Thursday, January 22, 2009

Growing the Productive Class

I'm sure this went mostly unnoticed among all the pageantry and celebration on Tuesday, but this headline made my skin crawl: There are now more people employed in government than in manufacturing and construction (hat tip: Instapundit).

This cannot stand, if we as a nation expect to continue standing. Why? Because government doesn't actually produce anything. It certainly doesn't produce wealth, no matter how much politicians may blather to the contrary, and on many occasions, it actually gets in the way of those who do produce wealth. It may provide things (national security and so on), but it produces nothing, and there's no reason it should be allow to grow.

A commenter at SayUncle says it best:
Here’s a simple lesson. Production increases wealth. That is the only thing that does. Service economies don’t increase wealth, government doesn’t produce anything.

Whatever government causes to be produced when they purchase a good or a service is wealth neutral. That’s right, no change in the nation’s wealth, just a redistribution of the already existing wealth. What they give to one, they have taken from another, or a host of others.

Wealth is produced and increased when a good is manufactured, fabricated or grown that exceeds in value the sum of its parts. Nothing else creates wealth. A nation without a strong manufacturing base, strong agricultural base, and the ability to combine components of lesser value into components of greater value than the cost of its parts cannot sustain a static population. It has no chance to provide the conditions necessary for economic security for a growing population.
In this current economic climate, we can't even afford the government we have, much less the government that some people in Washington would like to bring in. President Obama said this week that some "difficult choices" will have to be made to help fix our economy, though I'm not sure the best choices are the same ones that the Washington folks have in mind.

The best choice means acknowledging this idea: It's time to grow the productive class in America. And the only real way to do so is to shrink the government. Starve it, even. There are parts of the government that are crucial to our well-being, such as the military (which may or may not be included in the linked graph), but as for all the little bureaucracies? Not so much. We need to knock the unproductive class out of the way of the productive class, and we need to do it now.

It was announced a few weeks ago that the president has chosen a "chief performance officer" to "scour this budget, line by line, eliminating what we don't need, or what doesn't work, and improving the things that do." That officer, Nancy Killefer, should be plenty busy, because there are plenty of things that we don't need, and all the little bureaucracies that were formed to solve a single problem--sometimes decades ago--and have now become "problems in search of a solution" should be the first things on the chopping block.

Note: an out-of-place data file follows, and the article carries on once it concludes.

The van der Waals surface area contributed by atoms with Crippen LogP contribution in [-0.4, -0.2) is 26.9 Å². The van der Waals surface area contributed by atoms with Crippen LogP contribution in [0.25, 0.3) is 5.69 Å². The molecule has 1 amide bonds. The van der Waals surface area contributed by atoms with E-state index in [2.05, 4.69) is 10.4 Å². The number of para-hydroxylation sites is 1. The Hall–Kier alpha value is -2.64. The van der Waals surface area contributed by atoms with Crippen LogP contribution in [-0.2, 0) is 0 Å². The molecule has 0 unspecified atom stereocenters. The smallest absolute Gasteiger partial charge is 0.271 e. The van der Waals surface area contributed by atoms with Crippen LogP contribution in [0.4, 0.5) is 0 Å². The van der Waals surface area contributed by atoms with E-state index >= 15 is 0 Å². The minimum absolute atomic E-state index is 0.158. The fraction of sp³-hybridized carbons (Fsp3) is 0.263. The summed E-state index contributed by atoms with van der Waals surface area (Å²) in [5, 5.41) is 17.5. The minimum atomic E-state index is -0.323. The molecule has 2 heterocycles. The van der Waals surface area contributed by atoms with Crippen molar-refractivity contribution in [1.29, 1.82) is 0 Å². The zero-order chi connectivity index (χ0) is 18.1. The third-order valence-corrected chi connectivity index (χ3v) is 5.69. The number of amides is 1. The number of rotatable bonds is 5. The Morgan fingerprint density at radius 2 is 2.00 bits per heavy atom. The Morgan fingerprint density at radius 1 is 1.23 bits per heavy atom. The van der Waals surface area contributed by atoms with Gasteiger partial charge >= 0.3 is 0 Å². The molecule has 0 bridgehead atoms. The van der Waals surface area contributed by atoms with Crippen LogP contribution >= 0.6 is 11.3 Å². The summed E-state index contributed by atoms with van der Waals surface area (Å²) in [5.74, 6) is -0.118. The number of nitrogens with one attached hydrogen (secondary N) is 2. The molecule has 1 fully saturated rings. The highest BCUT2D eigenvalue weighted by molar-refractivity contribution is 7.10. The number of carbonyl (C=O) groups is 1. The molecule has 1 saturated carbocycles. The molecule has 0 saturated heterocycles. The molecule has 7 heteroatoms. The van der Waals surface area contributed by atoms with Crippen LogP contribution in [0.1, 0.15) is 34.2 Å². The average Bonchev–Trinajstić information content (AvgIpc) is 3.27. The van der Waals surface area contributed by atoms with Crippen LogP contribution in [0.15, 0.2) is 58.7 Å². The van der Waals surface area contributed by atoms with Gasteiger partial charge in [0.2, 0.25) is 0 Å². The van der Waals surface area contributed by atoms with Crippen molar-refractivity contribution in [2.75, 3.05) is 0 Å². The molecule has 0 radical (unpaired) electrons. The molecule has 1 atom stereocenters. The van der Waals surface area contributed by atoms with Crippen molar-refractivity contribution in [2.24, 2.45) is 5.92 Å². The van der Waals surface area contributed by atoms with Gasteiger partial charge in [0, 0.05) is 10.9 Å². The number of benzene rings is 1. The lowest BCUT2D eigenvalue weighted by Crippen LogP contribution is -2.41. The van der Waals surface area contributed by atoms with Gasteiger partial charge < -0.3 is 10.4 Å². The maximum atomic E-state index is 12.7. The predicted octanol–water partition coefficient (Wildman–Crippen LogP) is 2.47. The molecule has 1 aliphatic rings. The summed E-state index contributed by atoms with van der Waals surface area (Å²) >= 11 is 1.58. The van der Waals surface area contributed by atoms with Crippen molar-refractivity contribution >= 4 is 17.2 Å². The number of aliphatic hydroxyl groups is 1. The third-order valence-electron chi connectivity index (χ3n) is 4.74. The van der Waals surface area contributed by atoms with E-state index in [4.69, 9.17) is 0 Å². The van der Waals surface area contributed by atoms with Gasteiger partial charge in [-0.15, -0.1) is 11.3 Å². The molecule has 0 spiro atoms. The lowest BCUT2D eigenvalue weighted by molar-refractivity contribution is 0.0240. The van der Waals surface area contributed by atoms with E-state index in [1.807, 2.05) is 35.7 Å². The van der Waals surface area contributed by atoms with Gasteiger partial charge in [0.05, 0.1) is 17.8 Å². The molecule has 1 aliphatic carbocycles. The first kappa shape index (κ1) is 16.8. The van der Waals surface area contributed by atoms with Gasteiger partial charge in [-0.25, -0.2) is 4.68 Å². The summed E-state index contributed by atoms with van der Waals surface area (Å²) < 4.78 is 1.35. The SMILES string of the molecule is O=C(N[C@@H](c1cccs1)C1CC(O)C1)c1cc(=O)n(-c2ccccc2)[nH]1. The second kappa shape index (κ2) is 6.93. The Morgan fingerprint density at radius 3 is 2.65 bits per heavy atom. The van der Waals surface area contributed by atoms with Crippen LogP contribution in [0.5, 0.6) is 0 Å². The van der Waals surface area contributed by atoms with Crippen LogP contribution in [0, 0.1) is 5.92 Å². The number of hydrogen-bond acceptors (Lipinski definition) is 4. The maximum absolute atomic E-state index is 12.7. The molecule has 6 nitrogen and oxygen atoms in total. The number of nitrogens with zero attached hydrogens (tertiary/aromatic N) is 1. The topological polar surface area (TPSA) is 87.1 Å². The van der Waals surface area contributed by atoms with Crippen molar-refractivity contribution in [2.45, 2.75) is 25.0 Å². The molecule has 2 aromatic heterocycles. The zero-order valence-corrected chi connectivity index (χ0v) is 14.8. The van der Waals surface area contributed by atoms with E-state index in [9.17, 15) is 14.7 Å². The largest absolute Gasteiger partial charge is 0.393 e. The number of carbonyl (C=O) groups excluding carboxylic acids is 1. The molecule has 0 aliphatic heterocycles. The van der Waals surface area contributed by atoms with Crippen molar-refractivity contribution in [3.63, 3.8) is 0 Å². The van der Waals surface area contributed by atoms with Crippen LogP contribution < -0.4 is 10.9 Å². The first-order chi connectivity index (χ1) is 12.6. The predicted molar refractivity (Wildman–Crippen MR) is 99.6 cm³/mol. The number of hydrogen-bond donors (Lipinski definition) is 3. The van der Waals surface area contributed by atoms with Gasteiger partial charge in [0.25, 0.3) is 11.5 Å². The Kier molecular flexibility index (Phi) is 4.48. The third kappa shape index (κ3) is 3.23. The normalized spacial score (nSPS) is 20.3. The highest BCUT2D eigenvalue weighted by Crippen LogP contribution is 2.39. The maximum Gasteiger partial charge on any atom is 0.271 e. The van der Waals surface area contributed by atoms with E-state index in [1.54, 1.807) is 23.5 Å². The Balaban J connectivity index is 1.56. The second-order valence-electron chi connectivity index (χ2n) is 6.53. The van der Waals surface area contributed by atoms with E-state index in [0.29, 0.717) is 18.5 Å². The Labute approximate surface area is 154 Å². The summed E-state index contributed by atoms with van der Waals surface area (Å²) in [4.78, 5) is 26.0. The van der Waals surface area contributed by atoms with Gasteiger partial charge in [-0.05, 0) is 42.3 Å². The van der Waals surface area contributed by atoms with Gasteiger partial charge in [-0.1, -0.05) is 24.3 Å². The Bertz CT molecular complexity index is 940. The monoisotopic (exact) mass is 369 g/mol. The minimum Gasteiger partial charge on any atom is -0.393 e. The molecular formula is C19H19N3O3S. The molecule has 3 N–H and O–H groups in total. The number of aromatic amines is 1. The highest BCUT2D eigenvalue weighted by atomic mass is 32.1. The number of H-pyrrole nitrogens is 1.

I've railed against bureaucrats before; they tend to be untalented, uninspired people who are paid not to think, putting processes above people and generally gumming up the works for everyone. These are the kinds of people who need to be unemployed, not people who actually do something. And while, at first glance, adding to the unemployment rolls may seem like a bad idea, eliminating as many government as possible is a great idea. Send 'em all back to school (at their own expense) to learn how to actually Do Something. And for those who are found to have no discernible talent, well...McDonald's needs workers, too.

And here's how to keep this idea going in the future: I've said before that there need to be not only term limits for members of Congress, but also their attendant bureaucracies. Ideally, nobody (save for the military and pseudo-governmental corporations such as the Post Office) should spend an entire career in government. In the best possible scenario, people wouldn't start out in government either, but would cut their professional teeth in the productive sector, then come in for a few years and lend the talents they have acquired in that sector to government (which is sorely in need of such talents) and then return to the productive sector for the duration of their career. Indeed, it would become a source of shame to be a career bureaucrat, because such a thing would indicate that the person doesn't have the talent or desire to participate in the productive class. And the more of these people who are around, the more the productive class suffers for it.

None of this will happen in the current climate in Washington, but it's definitely the direction in which our nation needs to go in order to truly prosper. Hopefully, someone down the road will have the courage to see this problem as it really is and make the tough choices necessary to implement the solutions stated above.

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